Pause and reflect. What are we to think, or say? The ‘fifth Beatle’ had his day. He turned ninety in January, and had been ailing for years. Full hearing left him long ago. Most of the hits were but memories in his head. He couldn’t listen to them anymore. Death at the end of such a remarkable life is not sad. It is a moment, a blip, a gasp, and then we move on. No tears are necessary. Sir George Martin will live forever, of course, through all the music.
He was born George Henry Martin in Holloway, north London, on 3rd January 1926. His parents were both ‘skint’, and not at all musical. His carpenter father was often out of work, and sold newspapers on street corners in order to be able to feed his family. When they acquired an old piano, his elder sister had lessons. George learned to copy her, and taught himself. By the age of fifteen, he was running a dance band.
He attended several different schools before his family moved to the suburbs, when he landed at Bromley Grammar. He worked as a quantity surveyor and as a clerk in the War Office before joining the Fleet Air Arm of the Royal Navy in 1943. He trained as a pilot, but never saw action. After demobbing in 1947, he resumed his education at the Guildhall School of Music and Drama, where he studied piano and oboe. He could neither read nor write music when he got there, and had to cram composition on the quiet for three exhausting years.
On his twenty second birthday, he married his first wife, Jean, against his mother’s wishes. ?She never got over it, and died three weeks later. Her death haunted George for the rest of his life. The couple had two children together, but the marriage never stood a chance.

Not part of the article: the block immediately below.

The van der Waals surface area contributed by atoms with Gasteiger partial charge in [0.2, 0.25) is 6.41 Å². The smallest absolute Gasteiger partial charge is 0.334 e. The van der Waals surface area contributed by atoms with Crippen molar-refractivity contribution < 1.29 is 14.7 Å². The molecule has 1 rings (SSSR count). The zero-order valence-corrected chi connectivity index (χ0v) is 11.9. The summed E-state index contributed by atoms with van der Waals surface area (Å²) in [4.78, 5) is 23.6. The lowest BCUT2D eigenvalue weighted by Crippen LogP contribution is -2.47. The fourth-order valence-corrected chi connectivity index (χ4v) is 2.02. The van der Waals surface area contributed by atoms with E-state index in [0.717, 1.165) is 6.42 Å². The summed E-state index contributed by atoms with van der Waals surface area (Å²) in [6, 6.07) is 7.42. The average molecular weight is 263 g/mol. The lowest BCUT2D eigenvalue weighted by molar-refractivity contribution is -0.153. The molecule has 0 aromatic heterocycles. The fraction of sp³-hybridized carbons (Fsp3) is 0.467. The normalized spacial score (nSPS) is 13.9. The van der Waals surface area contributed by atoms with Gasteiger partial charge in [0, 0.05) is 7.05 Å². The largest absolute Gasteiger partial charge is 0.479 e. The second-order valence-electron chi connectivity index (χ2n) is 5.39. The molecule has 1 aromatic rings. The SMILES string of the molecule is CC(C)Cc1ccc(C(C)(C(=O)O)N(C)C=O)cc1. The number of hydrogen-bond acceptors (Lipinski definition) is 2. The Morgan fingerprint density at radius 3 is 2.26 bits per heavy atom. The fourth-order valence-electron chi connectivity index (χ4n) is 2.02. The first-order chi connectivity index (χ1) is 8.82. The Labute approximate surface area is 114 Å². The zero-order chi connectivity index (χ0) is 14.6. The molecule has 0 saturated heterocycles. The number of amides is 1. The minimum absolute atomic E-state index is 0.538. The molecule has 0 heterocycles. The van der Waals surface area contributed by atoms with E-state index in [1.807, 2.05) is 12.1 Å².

George’s first job, in the BBC classical music department, was short-lived. He moved to EMI in 1980, as an assistant to Oscar Preuss, head of the Parlophone label. He inherited the top job five years later, and made his name producing comedy and novelty records for the likes of Peter Sellers, Spike Milligan and Rolf Harris. In 1962, Brian Epstein brought him the Beatles, having been turned away by virtually ever other record company in the land. George and the boys were made for each other.
The Beatles phenomenon kick-started the British Invasion of America. George, meanwhile, was also recording Gerry and the Pacemakers, Matt Monro, Bernard Cribbins, Cilla Black and many others. He had also fallen in love with his Parlophone secretary, Judy Lockhart-Smith. He divorced his wife eventually, guilt-torn, and married Judy in 1966. They had Lucy and music producer Giles together. Giles took on the Martin baton, and still runs with it.
The Beatles stopped touring. Sergeant Pepper was released. Brian Epstein died. The boys recorded their album Let It Be, but not with George. They hooked up with him one last time, for Abbey Road. George launched his own recording facility, AIR Studios, and worked with many other artists, including UFO, Jeff Beck and Neil Sedaka. He and Paul McCartney resumed their relationship in 1982, when George produced Paul’s Tug of War.
The greatest tragedy was George’s loss of hearing. It spelled his early retirement from the studio. But amazingly, he continued to conduct orchestral concerts of Beatles music all over the world, and gave lectures on the making of Sergeant Pepper. He was knighted in 1996, and helped organise the live concert to mark Her Majesty the Queen’s 2002 Jubilee.
What shall we play today, in George’s memory? The following songs all deal, if only obscurely, with love and loss:
“Let It Be”
“The Long and Winding Road”
“Within You, Without You”
“Across the Universe”
My personal favourite? McCartney’s “Here Today”: the love song he wrote to John Lennon during the awful aftermath of his murder, the two boyhood friends having fallen out, and having never had the chance to reconcile.
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